So far we have considered WordPress basic settings, how to install themes and plugins. In Part IV of our WordPress tutorial, we will show you how you can create a post. That is the primary method of creating content in WordPress. What you are reading now is a post in my blog.
In this tutorial, you will learn how to include media elements such as images into your post, different publishing options, categories, and tags, different screen options, etc. It covers all the aspects you should grasp about post creation. Let’s begin.
Post Editor Screen
Post editor screen is where you can create new posts and edit them. There are two ways to navigate to it.
One way is to click on the ‘New’ button on the toolbar and then select ‘Post’.
The second way is to go to ‘Post >> Add New’.
Either method will accomplish the same task in two different ways.
Let’s look at the options before starting to go through the different elements available in the post editor screen. Click on the ‘screen options’ link in the upper right-hand corner. It will show a list of available options.
Not all the options are enabled by default. You can allow any additional options as required through the panel. You can even change the editor screen layout as well.
The first thing you should do is to give your post a title. The title box is the first thing that appears on the post editor screen. Give a proper, descriptive and enticing title to the post.
The title is a vital part of your article. It sets the tone for your post. Read this CopyBlogger series about writing compelling headlines. It shows why you should pay attention to the headline, and how you can make it more engaging for users to read the rest of the content.
Once you enter the title, based on the permalink settings, the post URL will show just below the title box. As we showed in our permalinks article, you can change the URL of the post as you wish. What you will be changing is the post slug. Click ‘Edit’, do the change and then press ‘OK’.
The text editor is where you can create the content. There are two tabs in the editor, visual and text-only. The visual tab is a WYSIWYG editor (What You See is What You Get) which is the preferred way for most people. If you are familiar with HTML, then you can use the text-only editor, but it is much easier to work with the visual editor.
Even if you use the visual editor, the actual output will be different from what you see in the editor window. Once you publish the post, the theme’s CSS styles will apply to the content and hence, the output will be visually different from what you see in the editor. Be mindful of that.
There are some formatting options available in the editor, just like in MS Office, which can be used to add basic styling to your content.
If you prefer to write without any distractions, then you can opt for full-screen mode in which you will only see the editor itself. That will give you a clutter-free environment to carry on your writing task.
As you write, the word count will display at the bottom of the editor tab. To the right of that, you should see the WordPress Autosave information. WordPress will automatically save your work from time-to-time. Even if you get disconnected, your content will remain as a draft which is often an excellent option to have.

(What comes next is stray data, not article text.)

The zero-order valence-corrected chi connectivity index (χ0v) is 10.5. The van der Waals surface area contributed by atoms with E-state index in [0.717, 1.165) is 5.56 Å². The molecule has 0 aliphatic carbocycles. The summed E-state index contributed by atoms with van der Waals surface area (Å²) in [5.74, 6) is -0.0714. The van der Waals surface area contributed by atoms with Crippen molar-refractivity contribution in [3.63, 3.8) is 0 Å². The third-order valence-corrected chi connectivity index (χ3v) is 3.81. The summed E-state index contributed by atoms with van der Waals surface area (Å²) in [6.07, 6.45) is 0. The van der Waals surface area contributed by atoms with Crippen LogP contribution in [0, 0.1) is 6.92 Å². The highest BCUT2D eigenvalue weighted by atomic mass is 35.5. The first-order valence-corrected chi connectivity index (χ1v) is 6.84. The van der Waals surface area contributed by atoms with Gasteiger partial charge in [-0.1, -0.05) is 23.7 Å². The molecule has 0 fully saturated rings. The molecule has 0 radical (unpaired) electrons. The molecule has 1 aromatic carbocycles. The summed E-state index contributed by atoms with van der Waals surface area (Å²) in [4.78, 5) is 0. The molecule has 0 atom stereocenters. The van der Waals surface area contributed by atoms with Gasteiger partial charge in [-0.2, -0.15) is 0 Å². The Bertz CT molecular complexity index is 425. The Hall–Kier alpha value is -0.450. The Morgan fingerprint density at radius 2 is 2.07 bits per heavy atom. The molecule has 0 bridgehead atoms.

There are keyboard shortcuts which you can use while writing to speed up the process. You can view the list of all the shortcuts by clicking the question mark icon in the second row of the formatting toolbar.
Images are essential elements in posts. Adding an image to a post is a very simple task.
Go to the location of the post (in the text editor) where the image should be placed and click the cursor in. Then, click on the ‘add media’ tab located just above the text editor.
You can select an image from the gallery (already uploaded ones) or upload a new one or insert one using an external URL. Try to avoid using any images via external URLs as we have no control over them.
When uploading from your local computer, you can either drag and drop images into the uploading window or select the files using the button provided. While uploading, it will show the progress bar and when it is completed, the image will appear in the uploading window.
You should provide the image attributes such as title, caption, and alt tag in the text boxes on the right. Below that, there are options to set the alignment, create a link and set the size of the image. You can leave the size of the image as it is and resize later when embedding it into the post.
Moreover, all the above tasks could be done after embedding as well, in the text editor. Click on the image, and you should see a small toolbar above the image. Click on the ‘pencil icon’ to open the image editor, and you can do the changes as required.
Let’s look at the ‘publishing options’ you’ll find on the right in the post editor screen.
Save Draft – Use this option to save your post as a draft until you publish it. Nevertheless, when you are writing in the post editor, it will automatically save your work.
Preview – It allows you to view how your post looks when it is published. Once you click on it, the preview will open in a new tab, and when you are previewing it again, the tab will get refreshed to display the new look of the post.
Status – It lets you change the status of the post. This option will be rarely used.